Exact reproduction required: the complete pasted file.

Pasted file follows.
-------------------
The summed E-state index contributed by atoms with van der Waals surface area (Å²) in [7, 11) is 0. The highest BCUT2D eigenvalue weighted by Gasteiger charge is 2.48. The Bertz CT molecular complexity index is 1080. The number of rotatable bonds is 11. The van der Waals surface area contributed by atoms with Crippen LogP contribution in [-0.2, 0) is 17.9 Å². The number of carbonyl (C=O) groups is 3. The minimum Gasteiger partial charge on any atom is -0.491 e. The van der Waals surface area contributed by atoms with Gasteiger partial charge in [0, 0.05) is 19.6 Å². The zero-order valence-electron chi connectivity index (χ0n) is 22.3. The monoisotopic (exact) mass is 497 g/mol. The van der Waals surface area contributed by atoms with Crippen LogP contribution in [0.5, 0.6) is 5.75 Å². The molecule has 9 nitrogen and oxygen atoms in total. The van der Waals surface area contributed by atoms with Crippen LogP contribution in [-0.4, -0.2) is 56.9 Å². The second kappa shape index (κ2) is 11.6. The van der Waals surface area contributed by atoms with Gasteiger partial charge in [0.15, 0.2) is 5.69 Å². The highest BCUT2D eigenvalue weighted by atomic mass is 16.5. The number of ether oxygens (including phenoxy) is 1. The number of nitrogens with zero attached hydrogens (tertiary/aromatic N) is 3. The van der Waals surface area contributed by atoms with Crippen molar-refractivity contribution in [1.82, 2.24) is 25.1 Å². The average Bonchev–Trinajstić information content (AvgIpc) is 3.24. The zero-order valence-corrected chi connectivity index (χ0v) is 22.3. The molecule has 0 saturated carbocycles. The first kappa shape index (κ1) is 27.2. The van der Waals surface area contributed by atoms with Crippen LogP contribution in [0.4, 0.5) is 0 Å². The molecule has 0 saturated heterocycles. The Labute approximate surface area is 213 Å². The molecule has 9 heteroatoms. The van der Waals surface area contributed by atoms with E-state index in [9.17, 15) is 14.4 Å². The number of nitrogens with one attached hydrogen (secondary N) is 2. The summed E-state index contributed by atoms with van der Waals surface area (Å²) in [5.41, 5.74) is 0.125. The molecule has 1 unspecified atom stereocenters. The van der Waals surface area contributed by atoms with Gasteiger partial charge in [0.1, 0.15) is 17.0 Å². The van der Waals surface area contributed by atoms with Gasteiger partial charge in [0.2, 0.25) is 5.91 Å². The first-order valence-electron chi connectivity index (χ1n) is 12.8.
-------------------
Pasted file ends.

The summed E-state index contributed by atoms with van der Waals surface area (Å²) in [7, 11) is 0. The highest BCUT2D eigenvalue weighted by Gasteiger charge is 2.48. The Bertz CT molecular complexity index is 1080. The number of rotatable bonds is 11. The van der Waals surface area contributed by atoms with Crippen LogP contribution in [-0.2, 0) is 17.9 Å². The number of carbonyl (C=O) groups is 3. The minimum Gasteiger partial charge on any atom is -0.491 e. The van der Waals surface area contributed by atoms with Gasteiger partial charge in [0, 0.05) is 19.6 Å². The zero-order valence-electron chi connectivity index (χ0n) is 22.3. The monoisotopic (exact) mass is 497 g/mol. The van der Waals surface area contributed by atoms with Crippen LogP contribution in [0.5, 0.6) is 5.75 Å². The molecule has 9 nitrogen and oxygen atoms in total. The van der Waals surface area contributed by atoms with Crippen LogP contribution in [-0.4, -0.2) is 56.9 Å². The second kappa shape index (κ2) is 11.6. The van der Waals surface area contributed by atoms with Gasteiger partial charge in [0.15, 0.2) is 5.69 Å². The highest BCUT2D eigenvalue weighted by atomic mass is 16.5. The number of ether oxygens (including phenoxy) is 1. The number of nitrogens with zero attached hydrogens (tertiary/aromatic N) is 3. The van der Waals surface area contributed by atoms with Crippen molar-refractivity contribution in [1.82, 2.24) is 25.1 Å². The average Bonchev–Trinajstić information content (AvgIpc) is 3.24. The zero-order valence-corrected chi connectivity index (χ0v) is 22.3. The molecule has 0 saturated carbocycles. The first kappa shape index (κ1) is 27.2. The van der Waals surface area contributed by atoms with Crippen LogP contribution in [0.4, 0.5) is 0 Å². The molecule has 0 saturated heterocycles. The Labute approximate surface area is 213 Å². The molecule has 9 heteroatoms. The van der Waals surface area contributed by atoms with E-state index in [9.17, 15) is 14.4 Å². The number of nitrogens with one attached hydrogen (secondary N) is 2. The summed E-state index contributed by atoms with van der Waals surface area (Å²) in [5.41, 5.74) is 0.125. The molecule has 1 unspecified atom stereocenters. The van der Waals surface area contributed by atoms with Gasteiger partial charge in [0.1, 0.15) is 17.0 Å². The van der Waals surface area contributed by atoms with Gasteiger partial charge in [0.2, 0.25) is 5.91 Å². The first-order valence-electron chi connectivity index (χ1n) is 12.8.